06 March, 2013

Adiós Chávez

Sergio Abranches

Hugo Chávez passes away at a critical moment of Venezuela’s history. He has come to power at another critical moment of his country’s history. After leading a failed coup d’état, he became the Constitutional president by winning a regular presidential election. Venezuela faced, then, a deep political crisis due to the loss of legitimacy and credibility of the traditional political parties which dominated the country for more than four decades. Chávez dies when his country faces a deep political division at the social level, without firm leadership both on the opposition, and among the “chavistas” to lead the way forward.

A long economic crisis has not been solved by recent growth recovery. Inflation is rampant, there has been recurring shortages of food and other staples since Chávez’ first term, unemployment is high, and urban violence widespread.

The key player in post-Chávez Venezuela will very likely be the Armed Forces. The true guarantors of power are the “chavistas” generals, his old pals from the times they were all colonels or lieutenant colonels. Chávez replaced the incumbent generals by his mates, as soon as he came to power. The fact that they declared their support to Nicolás Maduro and “the Bolivarian revolution”, immediately after the announcement of their commander-in-chief death is just a sign of their decisive role in Venezuelan politics.

There is a clear, non-negligible risk of a facade civilian government, controlled by the military at the backstage. To understand the uncertainties and political risks associated with Chávez’ death we should look at the context in which chavismo emerged, and developed into a mass political movement under his leadership. Chávez’ personal, physical demise does not lead immediately to the political end of chavismo. But ‘chavismo sin Chávez’, chavismo without Chávez, becomes a totally different political phenomenon. It will be, for some time, the dominant political force in the country, but without strong leadership, or politically qualified heirs. A personalized political movement without its iconic leader may likely turn into an unstable, irritable mass uprising.

Economic difficulties, violence, and continued dependency on oil revenues will only make this complex transition even more troublesome. Chávez has used oil revenues extensively to finance his politically-oriented social and economic programs. PDVSA, the state-owned oil company has been deeply politicized, and has been in a delicate financial situation for some time.

The crisis out of which chavismo has emerged was characterized by the presence of large marginalized and dispossessed masses, electoral alienation and political demobilization. The crisis Chávez leaves as one of his presidency’s legacies is marked by a deep, radical, and aggressive polarization confronting the higher and middle classes to the overwhelmingly chavistas lower classes. Chávez has come to power at the collapse of Venezuela’s traditional political elites, and failing party leadership. He dies in the absence of strong, autonomous, credible leadership both in the opposition, and within “chavismo”.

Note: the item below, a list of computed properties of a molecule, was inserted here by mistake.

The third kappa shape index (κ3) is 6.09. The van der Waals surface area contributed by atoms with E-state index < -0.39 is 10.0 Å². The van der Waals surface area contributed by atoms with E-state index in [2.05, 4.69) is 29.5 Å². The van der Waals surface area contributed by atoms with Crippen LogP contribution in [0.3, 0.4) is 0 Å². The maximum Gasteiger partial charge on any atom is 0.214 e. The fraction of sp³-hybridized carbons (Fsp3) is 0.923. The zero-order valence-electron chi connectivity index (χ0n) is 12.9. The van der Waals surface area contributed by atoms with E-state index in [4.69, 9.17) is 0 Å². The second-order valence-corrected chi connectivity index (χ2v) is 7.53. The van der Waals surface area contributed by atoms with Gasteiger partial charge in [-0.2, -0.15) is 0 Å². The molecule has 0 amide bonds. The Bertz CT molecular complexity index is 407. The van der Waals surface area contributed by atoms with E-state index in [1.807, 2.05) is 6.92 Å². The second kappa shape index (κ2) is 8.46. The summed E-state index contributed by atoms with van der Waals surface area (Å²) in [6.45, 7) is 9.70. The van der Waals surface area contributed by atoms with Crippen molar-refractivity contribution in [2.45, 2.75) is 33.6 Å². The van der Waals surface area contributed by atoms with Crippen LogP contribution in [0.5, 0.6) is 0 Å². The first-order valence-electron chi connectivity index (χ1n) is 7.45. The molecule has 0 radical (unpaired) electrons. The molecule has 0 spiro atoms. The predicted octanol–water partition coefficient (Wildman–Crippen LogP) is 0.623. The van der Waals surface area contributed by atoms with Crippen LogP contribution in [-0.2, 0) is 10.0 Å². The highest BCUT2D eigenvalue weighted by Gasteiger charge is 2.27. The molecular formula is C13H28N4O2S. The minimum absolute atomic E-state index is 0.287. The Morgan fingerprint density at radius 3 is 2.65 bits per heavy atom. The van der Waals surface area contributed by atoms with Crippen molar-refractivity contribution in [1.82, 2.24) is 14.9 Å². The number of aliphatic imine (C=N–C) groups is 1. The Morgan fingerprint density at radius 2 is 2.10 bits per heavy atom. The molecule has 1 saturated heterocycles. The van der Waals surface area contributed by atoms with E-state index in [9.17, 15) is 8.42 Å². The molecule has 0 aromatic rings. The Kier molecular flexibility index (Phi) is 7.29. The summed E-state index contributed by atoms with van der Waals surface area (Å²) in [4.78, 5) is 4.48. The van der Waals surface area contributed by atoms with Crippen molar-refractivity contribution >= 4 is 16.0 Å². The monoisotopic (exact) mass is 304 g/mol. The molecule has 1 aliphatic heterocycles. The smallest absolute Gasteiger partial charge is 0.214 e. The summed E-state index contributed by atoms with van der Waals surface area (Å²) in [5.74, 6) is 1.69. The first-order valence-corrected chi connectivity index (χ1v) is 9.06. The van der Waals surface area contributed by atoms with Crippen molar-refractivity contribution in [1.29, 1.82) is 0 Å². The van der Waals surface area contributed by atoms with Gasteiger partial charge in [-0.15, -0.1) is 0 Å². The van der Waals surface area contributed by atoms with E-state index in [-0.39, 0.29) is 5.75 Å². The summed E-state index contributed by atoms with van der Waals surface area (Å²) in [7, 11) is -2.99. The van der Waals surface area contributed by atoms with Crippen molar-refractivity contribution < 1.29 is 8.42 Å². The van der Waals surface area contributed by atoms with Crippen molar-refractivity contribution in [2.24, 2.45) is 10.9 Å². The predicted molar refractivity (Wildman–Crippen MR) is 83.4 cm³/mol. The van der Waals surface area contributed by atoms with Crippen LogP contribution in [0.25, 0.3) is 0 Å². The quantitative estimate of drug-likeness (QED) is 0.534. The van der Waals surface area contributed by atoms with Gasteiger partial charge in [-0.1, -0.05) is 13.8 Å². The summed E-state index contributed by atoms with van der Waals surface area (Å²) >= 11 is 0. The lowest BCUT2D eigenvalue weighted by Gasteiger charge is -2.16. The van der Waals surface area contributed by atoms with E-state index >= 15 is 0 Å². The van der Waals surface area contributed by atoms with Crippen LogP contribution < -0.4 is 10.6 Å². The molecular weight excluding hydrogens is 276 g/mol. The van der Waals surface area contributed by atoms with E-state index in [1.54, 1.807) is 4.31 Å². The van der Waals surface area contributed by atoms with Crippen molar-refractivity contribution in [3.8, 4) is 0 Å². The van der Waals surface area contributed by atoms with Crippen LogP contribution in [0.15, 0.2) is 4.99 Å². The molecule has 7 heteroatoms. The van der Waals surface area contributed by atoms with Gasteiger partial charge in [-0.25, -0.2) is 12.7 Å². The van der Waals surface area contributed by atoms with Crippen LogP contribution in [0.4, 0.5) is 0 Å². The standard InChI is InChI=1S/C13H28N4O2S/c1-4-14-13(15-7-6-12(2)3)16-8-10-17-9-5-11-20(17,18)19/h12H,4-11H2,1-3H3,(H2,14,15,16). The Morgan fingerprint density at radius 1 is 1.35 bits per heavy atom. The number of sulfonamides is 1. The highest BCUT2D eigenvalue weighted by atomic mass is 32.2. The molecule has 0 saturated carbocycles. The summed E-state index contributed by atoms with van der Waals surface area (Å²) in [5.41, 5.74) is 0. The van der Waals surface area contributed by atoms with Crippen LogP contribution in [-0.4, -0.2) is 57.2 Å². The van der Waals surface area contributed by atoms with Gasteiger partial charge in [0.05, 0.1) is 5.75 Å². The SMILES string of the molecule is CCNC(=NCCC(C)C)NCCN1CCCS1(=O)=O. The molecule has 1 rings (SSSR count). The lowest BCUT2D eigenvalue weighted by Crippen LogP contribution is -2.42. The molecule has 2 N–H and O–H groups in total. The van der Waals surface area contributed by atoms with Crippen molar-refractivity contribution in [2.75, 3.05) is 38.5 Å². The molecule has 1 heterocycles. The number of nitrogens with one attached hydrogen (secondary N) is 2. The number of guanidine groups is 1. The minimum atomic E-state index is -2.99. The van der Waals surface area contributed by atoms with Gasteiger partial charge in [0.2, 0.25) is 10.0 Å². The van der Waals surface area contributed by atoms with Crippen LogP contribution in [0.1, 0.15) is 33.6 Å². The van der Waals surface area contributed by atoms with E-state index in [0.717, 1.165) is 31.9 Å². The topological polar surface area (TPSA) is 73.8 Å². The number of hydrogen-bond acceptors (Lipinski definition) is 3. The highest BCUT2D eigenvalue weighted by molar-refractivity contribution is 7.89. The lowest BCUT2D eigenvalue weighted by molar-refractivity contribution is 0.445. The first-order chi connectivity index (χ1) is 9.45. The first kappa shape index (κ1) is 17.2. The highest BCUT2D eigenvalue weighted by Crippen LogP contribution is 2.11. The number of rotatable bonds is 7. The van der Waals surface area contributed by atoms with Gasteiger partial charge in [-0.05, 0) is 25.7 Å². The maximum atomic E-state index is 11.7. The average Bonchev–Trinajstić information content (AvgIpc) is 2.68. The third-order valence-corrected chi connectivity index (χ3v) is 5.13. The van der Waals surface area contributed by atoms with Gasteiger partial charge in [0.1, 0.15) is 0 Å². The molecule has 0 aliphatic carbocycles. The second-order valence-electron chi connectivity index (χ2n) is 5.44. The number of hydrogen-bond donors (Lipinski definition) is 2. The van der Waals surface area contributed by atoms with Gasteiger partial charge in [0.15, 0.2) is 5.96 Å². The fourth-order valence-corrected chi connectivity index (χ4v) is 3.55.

When Hugo Chávez won the presidency, Venezuela was facing the decline of a clientele-based, oligarchic, stable semi-democratic order established by the Pact of Punto Fijo, in 1958. The main players in forging this pact were  Rómulo Betancourt and Rafael Caldera, representing the two main parties. The pact had the support of all existing parties but the Communist, and was backed by the military. It prompted four decades of stable bipartisan domination whereby the two major parties, the AD (Acción Democrática) and COPEI, have alternated in power, and controlled  all economic, social, and political power resources, including oil. In 1998, when Chávez was first elected president, electoral abstention was larger than the sum total of votes given to the traditional parties. It was the final sign indicating the collapse of the old Venezuelan political order. Chávez ended a four decade long cycle of Venezuelan politics. His death ends prematurely the cycle of chavismo under his self-centered, fierce, and charismatic control, supported by extremely loyal, and passionate popular masses.

Venezuela was a social time bomb when Chávez took power. High population growth (131% between 1961 e 1999), fast urbanization (40% increase of urban population between 1950 e 2000), and exponentially rising popular discontent made fertile ground for a personalist, charismatic, popular leadership. Add to these macro-social elements extreme marginalization of recently urbanized indigenous masses, and political demobilization, and one gets the full recipe of the emergence of chavismo. Chávez failed to seize power by a coup de force, in 1992, only to succeed with his “bolivarian” discourse to please the masses, six years later. He raised to power with a clear hegemonic calling, mobilizing the dispossessed, and feeding the deepest and most aggressive class-based political polarization the country has ever had.